Choosing a new van for your business can seem overwhelming with the amount of options that are out there. We are going to take a look at the pros and cons of the different types available and a couple of examples of each.
Before looking at what types of vans are available, we’re going to briefly discuss the definition of what a van actually is. Unfortunately, it is a little bit of a grey area. HMRC, the DVLA and the ABI all have slightly different classifications as to what can be classed as a van, for tax, licensing and Insurance purposes respectively.
Fortunately, the vehicle manufactures themselves categorise the vehicle at point of sale so you can gain clarification at this point. It will also state on the vehicles V5 what the vehicle is.
Types of vans
There is a massive variety in the types of van available from car derived vans to refrigeration vans but we are only going to take a look at the ones which will be useful for you.
Car derived vans
The clue is in the name with this type of van, its car which has been converted into a van essentially. They have a maximum loading weight that shouldn’t exceed 2 tonnes. Car derived vans are great if you work primarily in an urban area. Their smaller size makes parking and navigating narrow streets easier, and generally they are cheaper to run and purchase than a larger van.
There used to be two main rivals when it came to the car derived vans: the Ford Fiesta Van and the Vauxhall Corsa van. Due to a number of factors, both manufacturers stopped selling the respective models. Ford, however, have done a recent u-turn and re-released the fiesta van, meaning they are now the only option if you are buying a new car van.
Ford are also offering the Transit Courier, a van smaller than their existing city van, the Transit Connect, based on the Fiesta platform but with more van like styling and practicality.
City vans are similar in size to a car sized van but with a more practical body type. Just like car derived vans, city vans can make a great choice for those that are working in a heavily built up area, whilst offering a little more flexibility in what they can carry.
When it comes to choosing a new city van, it’s important to understand that a lot of the manufactures now platform share. What this means is that the vans are essentially the same. In some cases the van may be exactly the same and essentially a badge engineering exercise has taken place, in others the vans may share the same chassis but have manufacturer specific engines in them etc.
Ford offers their Transit Connect, which quite often comes out at the top of best van lists. VW offer their Caddy which nearly always comes out on the top of owner satisfaction surveys. Away from these two popular models, alternatives consist of the Fiat Fiorino and the Citroen Nemo, which are slightly smaller or the Vauxhall Combo, the Citroen Berlingo, or the Peugeot Partner.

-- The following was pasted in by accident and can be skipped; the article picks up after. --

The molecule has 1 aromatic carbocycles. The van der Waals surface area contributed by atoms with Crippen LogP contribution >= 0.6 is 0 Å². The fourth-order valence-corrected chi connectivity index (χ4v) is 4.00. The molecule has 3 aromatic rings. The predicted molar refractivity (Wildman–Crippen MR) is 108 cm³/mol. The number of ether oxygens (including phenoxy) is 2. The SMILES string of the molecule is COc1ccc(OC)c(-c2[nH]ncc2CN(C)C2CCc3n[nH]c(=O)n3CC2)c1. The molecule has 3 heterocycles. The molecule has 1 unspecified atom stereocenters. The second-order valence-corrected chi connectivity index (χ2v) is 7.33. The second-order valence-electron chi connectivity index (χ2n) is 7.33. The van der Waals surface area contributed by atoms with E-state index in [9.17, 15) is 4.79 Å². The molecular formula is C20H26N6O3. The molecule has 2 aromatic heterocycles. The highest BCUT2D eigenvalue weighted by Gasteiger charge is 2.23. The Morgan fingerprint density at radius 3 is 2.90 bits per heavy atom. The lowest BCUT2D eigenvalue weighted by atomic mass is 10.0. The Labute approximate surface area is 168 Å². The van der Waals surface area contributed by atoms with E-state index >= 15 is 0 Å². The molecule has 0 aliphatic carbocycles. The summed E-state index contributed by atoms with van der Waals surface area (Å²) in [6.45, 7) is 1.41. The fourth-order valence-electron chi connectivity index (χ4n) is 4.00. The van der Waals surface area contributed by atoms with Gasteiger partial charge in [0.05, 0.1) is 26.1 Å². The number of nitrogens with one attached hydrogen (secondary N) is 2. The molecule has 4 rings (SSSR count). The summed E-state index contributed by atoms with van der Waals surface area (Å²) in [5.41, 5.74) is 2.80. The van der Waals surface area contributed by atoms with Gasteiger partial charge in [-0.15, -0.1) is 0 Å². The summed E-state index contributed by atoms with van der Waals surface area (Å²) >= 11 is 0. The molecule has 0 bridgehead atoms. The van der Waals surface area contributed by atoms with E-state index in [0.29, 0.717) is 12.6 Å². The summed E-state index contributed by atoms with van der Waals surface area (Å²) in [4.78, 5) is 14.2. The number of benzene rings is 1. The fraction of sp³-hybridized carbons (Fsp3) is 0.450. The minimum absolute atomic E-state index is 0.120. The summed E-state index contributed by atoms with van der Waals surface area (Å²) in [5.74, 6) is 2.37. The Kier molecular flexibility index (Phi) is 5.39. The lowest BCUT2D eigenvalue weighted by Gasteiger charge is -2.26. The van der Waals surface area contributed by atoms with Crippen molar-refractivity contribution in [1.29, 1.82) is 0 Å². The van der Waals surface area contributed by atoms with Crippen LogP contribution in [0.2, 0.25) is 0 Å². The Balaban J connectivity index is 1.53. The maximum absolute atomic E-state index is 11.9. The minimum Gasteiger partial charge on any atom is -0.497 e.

The most popular type of van in the UK is panel van. This is the type of vehicle most people think of when someone says the word van. Available in arrange of different sizes, from SWB low top vans that have a similar footprint to a saloon to LWB high top vans that can rival a box van in carrying capacity.
The Transit van is iconic of panel vans in the UK as a whole, and with good reason. Having been the UKs no 1 selling van since its launch in the in 1965, it has gone from strength to strength with hundreds of varieties available.
It has been the humble panel van variant though that has kept it at the top of the charts. New Transits have become increasingly car like, both in their cab and in their driving.
In 2nd place is the VW Transporter. Commanding a premium over the cheaper Transit, Transporters, like their smaller Caddy relative consistently come out at the top of any owner satisfaction survey.
Alternatives are not to be sniffed at either, platform sharing is again common throughout the sector, with the latest Citroen Dispatch, Peugeot Expert and Vauxhall Vivaro all sharing the same underpinnings, whilst the Renault Traffic and Nissan NV300 share theirs.
Other types of vans to consider
Whilst diesel is still the fuel of choice for the overriding majority of vans, electric vans are slowly starting to make inroads.
If you work in a built up area and long distances aren’t part of your daily route, consider an electric van, you’ll benefit from lower fuel bills and VED whilst still maintaining the practically of a conventional van.
4×4 vans, whilst a small segment of the overall van market, have their place for those that want to keep moving whatever the weather. Whilst not as off road capable as dedicated 4x4s, such as a pick up, if you work somewhere particularly prone to icy roads or snow they may be a sensible choice.
Do you have a family? Consider a crew cab, whilst the seats are up you are going to lose usable space obviously, but the added flexibility they can give you whether it’s for transporting family or co-workers can be a desirable addition.Back to blog